And on bad days, when the stress and adrenaline get the better of me, I throw the gluten-free diet out of the window and eat whatever I like, generally suffering afterwards with bloating, pain and digestive issues, which I now know contribute to other health complaints I’ve become aware of in recent years: a high degree of inflammation in my body, compromised immunity and joint pain.
Yes, dear Reader, I may look healthy on the outside (especially when I’ve just come out of the Saltwater Sauna, which we enjoyed on my Love Retreat a few weeks ago) but on the inside, my 50-year-old body is suffering from the effects of decades of high stress, high adrenaline, high anxiety and constant activity.
And it’s telling me that it’s time for change.
My digestion has been my weak point ever since I was a little girl, as it often is for those of us who experience any level of trauma in our childhoods. [As an aside, trauma takes many forms and if you relate to my writing on the flight, fight, freeze and fawn responses, I suggest you check out an excellent book by Pete Walker called Complex PTSD – From Surviving to Thriving.]
I remember sitting on the loo as a small child and my mum holding my hand as I struggled with constipation and I remember the diarrhoea that hit me on the mornings of my school exams. I couldn’t tell you what was happening to my gut and digestion during all the years I was bingeing, starving, abusing alcohol and vomiting because I was in deep denial. But it can’t have been pretty, can it?
I’ve been working on my diet and my digestion on and off for two decades, ever since a homeopath suggested I give up sugar and caffeine on my return to England after ten years of living abroad. I had a serious candida overgrowth and a bad case of labyrinthitis, an inner ear disorder that caused me to lose my balance.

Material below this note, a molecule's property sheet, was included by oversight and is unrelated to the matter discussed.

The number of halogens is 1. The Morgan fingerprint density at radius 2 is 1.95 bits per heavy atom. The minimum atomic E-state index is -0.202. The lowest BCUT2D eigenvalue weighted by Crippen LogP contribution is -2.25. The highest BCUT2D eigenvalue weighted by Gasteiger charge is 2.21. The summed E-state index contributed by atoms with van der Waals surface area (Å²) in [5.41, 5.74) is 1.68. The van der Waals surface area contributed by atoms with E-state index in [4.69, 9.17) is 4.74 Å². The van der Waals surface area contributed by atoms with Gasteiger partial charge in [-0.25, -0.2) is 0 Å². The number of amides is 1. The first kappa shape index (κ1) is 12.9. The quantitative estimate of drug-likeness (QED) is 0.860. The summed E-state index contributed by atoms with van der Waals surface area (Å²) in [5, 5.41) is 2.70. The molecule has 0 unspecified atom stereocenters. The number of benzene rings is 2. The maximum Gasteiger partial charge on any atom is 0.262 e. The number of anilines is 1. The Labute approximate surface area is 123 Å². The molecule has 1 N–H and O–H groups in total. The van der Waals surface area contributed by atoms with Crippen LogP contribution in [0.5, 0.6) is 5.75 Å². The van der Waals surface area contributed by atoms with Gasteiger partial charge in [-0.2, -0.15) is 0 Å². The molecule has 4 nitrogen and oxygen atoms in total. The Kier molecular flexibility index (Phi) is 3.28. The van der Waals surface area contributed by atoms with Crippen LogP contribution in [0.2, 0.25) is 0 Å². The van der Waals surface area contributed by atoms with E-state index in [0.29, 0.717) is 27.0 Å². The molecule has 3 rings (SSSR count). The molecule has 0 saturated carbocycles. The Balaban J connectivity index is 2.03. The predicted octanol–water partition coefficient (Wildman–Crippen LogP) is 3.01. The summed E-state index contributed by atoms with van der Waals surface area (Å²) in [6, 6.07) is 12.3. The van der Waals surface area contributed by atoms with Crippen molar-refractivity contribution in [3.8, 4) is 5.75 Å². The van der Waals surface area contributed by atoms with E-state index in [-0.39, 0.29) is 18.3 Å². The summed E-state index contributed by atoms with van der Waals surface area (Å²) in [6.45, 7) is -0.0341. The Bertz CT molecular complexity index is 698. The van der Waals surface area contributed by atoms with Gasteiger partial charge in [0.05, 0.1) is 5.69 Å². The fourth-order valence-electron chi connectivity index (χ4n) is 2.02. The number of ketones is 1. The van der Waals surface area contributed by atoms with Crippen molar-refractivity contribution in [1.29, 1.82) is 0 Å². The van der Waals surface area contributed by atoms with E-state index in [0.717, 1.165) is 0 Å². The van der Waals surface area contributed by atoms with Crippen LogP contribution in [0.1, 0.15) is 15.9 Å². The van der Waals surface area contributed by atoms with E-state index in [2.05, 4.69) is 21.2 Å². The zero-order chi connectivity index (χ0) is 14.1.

But my attempts to heal my insides have generally been half measures and I haven’t sufficiently addressed one of the biggest causes of my digestive issues – my high adrenaline and stress levels.
I can’t put it off any longer.
If I want to resolve my joint pain and digestive issues, or at least improve them, I need to stop rushing and pushing and I need to prioritise calm and create space and time in my life for joy, for food preparation, for even healthier eating and for the right forms of exercise.
And to do so, I’m going to need to give up something that I’ve always been trying to get.
Giving Up the Impossible Dream
You see for years I’ve been trying to get what I didn’t get as a child – the kind of love and attention and care that I needed and wanted, a feeling of safety and security, a feeling of being seen and heard.
It’s this constant yet futile search to get what I didn’t get that set me up to push and strive and achieve and try to be the perfect journalist, author, blogger, coach, retreat host, friend, lover, wife, housekeeper, you name it.
It’s like a drug – this idea that if we can just be perfect or achieve something amazing we’ll get what we missed out on as a child is addictive. It’s hopium, as my therapist Paul Sunderland calls it. It takes us hostage until we finally become enlightened enough or defeated enough to set ourselves free.